Hello, I am a different expert and disagree with the above expert when they advise "your income is not in play". You listed California as your state. California is a community property state.
Where only one spouse is liable for a tax and that spouse makes an offer in compromise, community property rules apply as follows. Anything that could be classified as the liable spouse's separate property or income should be considered in the offer. In addition, the liable spouse's share of community property and community property income should be considered. If, under the community property laws of the state involved, part or all of the nonliable spouse's share of community property or income would be available to satisfy the tax liability, the portion available should also be considered in the offer in compromise. Treas. Reg.(NNN) NNN-NNNN1(c)(2)(ii)(B).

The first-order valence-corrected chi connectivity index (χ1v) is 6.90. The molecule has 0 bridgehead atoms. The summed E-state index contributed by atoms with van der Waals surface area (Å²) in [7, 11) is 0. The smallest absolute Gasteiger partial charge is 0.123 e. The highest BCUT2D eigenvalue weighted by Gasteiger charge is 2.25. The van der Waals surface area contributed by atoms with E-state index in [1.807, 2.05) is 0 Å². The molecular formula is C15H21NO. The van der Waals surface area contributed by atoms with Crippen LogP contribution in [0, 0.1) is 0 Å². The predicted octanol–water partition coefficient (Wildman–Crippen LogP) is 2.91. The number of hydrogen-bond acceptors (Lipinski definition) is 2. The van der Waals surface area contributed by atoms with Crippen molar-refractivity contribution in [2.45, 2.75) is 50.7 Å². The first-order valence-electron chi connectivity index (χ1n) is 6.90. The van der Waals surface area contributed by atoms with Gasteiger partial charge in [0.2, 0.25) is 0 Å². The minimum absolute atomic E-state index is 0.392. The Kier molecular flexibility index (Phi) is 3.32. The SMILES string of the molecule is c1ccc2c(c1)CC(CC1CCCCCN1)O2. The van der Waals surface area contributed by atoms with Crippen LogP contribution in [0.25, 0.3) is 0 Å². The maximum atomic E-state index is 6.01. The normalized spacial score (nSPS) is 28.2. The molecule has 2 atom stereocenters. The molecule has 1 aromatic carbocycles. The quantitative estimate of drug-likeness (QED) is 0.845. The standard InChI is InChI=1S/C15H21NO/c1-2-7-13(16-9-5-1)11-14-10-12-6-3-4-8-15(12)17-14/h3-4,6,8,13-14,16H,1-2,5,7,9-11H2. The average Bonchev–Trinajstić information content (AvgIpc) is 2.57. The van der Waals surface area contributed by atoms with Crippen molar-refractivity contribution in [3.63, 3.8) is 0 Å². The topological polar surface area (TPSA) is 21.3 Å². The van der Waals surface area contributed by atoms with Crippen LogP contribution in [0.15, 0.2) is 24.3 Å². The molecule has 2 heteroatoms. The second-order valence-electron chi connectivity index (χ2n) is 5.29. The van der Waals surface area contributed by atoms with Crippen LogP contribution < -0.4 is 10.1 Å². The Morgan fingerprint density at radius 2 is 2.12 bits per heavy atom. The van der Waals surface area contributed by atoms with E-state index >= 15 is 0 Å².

Community property assets will not be disregarded under this regulation unless inclusion in an offer would have an adverse impact on the taxpayer's ability to meet reasonable living expenses.
As indicated above, the non-offering spouse's share of community property income will be considered to the extent that the liability could be collected from it under state law.
In California, they do not distinguish between pre- and post-marital obligations and allow creditors to collect an obligation from 100% of community property. Therefore, in California the Service may also collect taxes from 100% of community property for all premarital debts of a spouse.
In short your question was will your income be looked at "if my husband wants to try and lower the amount due or", yes, because you live in California.